“The Razer Tomahawk presents a remarkably compact form factor, while the Kishi gamepad improves upon the functionality of the Junglecat.”
Razer has always been known to be makers of rather interesting PC gaming accessories, and also the critically acclaimed Razer Blade laptop. Now, it seems like Razer has taken the plunge for making a desktop PC for the first time ever, even in a market where PC sales aren’t exactly soaring. The result is the Tomahawk, a full-fledged desktop gaming PC that uses an interesting bit of trickery to fit high-performance components into a super-compact, glass-bathed form factor. Alongside, Razer also stuck to its accessories root to launch the Razer Kishi, a new mobile gamepad that aims to address the design flaws of Razer’s first mobile gamepad, the Junglecat.
Beginning with the Razer Tomahawk, the modular PC actually looks like a sleek glass housing for graphics cards only, upon a first glance at the press images. However, Razer has been able to implement this sleek and modular design by doing away with the traditional, full-tower CPU and motherboard layout, and instead choosing to equip the Tomahawk with Intel’s new generation NUC Element modular computing modules. The Intel NUC Element is a sleek unit that contains PC configurations that can range from mid-range and basic to high-performance gaming as well.
Peak configurations of the Intel NUC Element include up to Intel Core i9-9980HK with dedicated CPU cooling, RAM and storage slots (PCIe), standard I/O ports including Thunderbolt 3, a Wi-Fi 6 modem and power connections. Alongside the computing unit, all that Razer’s needed to provide are the fans, RAM and SSD, power supply and the graphics cards, hence keeping the chassis neat, compact, modular and easily upgradeable too. Reports about the Tomahawk further state that Razer might also provide the Tomahawk chassis separately, once Intel begins marketing the NUC Element independently on Amazon and other retail channels.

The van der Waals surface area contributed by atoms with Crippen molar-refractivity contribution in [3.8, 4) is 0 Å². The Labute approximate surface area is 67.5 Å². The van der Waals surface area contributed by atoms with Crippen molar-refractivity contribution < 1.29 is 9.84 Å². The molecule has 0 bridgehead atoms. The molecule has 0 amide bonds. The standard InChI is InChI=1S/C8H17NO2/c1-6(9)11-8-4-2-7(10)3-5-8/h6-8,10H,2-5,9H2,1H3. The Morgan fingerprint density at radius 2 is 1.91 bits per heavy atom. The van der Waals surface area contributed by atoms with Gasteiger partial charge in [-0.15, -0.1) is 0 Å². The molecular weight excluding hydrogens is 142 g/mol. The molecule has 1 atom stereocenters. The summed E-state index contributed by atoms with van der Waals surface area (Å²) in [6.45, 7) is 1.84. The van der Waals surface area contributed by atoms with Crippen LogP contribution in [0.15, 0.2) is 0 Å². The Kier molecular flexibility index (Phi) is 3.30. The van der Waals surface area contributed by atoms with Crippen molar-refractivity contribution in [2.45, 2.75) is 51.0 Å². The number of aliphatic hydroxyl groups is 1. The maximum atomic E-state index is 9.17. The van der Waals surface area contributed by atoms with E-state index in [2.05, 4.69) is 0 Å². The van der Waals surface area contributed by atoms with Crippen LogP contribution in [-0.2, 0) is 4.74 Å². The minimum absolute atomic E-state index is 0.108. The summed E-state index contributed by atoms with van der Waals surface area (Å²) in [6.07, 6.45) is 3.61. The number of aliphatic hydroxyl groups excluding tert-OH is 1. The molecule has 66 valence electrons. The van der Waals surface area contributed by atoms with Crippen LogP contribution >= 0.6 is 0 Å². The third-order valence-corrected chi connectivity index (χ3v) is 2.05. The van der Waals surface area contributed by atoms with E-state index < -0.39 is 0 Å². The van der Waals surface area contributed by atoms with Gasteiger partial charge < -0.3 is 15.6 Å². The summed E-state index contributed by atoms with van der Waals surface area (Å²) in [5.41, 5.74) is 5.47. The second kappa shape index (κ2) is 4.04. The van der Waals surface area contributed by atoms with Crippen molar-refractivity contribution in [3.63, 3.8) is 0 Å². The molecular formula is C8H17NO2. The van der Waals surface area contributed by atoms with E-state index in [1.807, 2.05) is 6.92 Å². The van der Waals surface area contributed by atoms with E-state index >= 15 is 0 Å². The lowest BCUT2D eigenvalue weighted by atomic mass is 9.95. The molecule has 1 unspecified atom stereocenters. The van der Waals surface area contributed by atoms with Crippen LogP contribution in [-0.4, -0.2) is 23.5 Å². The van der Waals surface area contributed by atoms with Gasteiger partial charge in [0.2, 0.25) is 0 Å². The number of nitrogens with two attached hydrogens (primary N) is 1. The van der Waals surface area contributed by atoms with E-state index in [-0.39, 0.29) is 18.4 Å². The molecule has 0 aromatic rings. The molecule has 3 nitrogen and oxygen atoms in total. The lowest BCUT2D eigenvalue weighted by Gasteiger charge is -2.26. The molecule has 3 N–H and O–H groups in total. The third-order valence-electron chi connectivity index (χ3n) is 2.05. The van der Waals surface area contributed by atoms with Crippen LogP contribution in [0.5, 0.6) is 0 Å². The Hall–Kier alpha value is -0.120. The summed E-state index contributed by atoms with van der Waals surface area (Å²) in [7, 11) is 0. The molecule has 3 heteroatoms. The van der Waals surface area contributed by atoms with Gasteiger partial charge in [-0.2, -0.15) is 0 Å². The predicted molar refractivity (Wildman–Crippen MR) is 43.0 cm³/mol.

According to reports, Razer’s first configuration of the Tomahawk PC will feature a Core i7 processor, 16GB RAM, a 512GB SSD and ray-tracing graphics with an unspecified NVIDIA RTX 20-series GPU. The overall retail price should be close to $2,000 (~Rs 1,40,000), which for its form factor and modular innovation, doesn’t seem overly exorbitant.
As for the Kishi, the controller is reportedly the first product of Razer’s long term partnership with accessories maker, GameVice. The Kishi has the exact same format as the Nintendo Switch’s JoyCons, and snaps on to either sides of smartphones to present a console-like layout. The Kishi reportedly connects directly to a phone’s USB-C or Lightning port (the latter for Apple’s devices, of course), hence not requiring a separate charging time.
According to Razer, the Kishi also offers USB pass-through, if you are gaming and need to charge your phone as well in the meantime. According to the press renders shared, the Razer Kishi has a typical console controller layout, being more similar to the Xbox controller. It features shoulder triggers, two thumb triggers (one on each side), directional buttons to the left, and the standard ABXY buttons to the right. It’s not quite clear whether Razer would launch this worldwide, or reserve it for North America only.
The Kishi will reportedly be compatible with almost all Android phones, and work for all Android games that are compatible with mobile controllers. On iOS, the Kishi will work for games that are compatible with MFi controllers. While a launch date and pricing are yet to be revealed, the Razer Kishi is said to be available in the next few months, and is said to cost somewhere around $100 (~Rs 7,000). More details should be revealed, once Razer confirms its launch date and region-wise availability.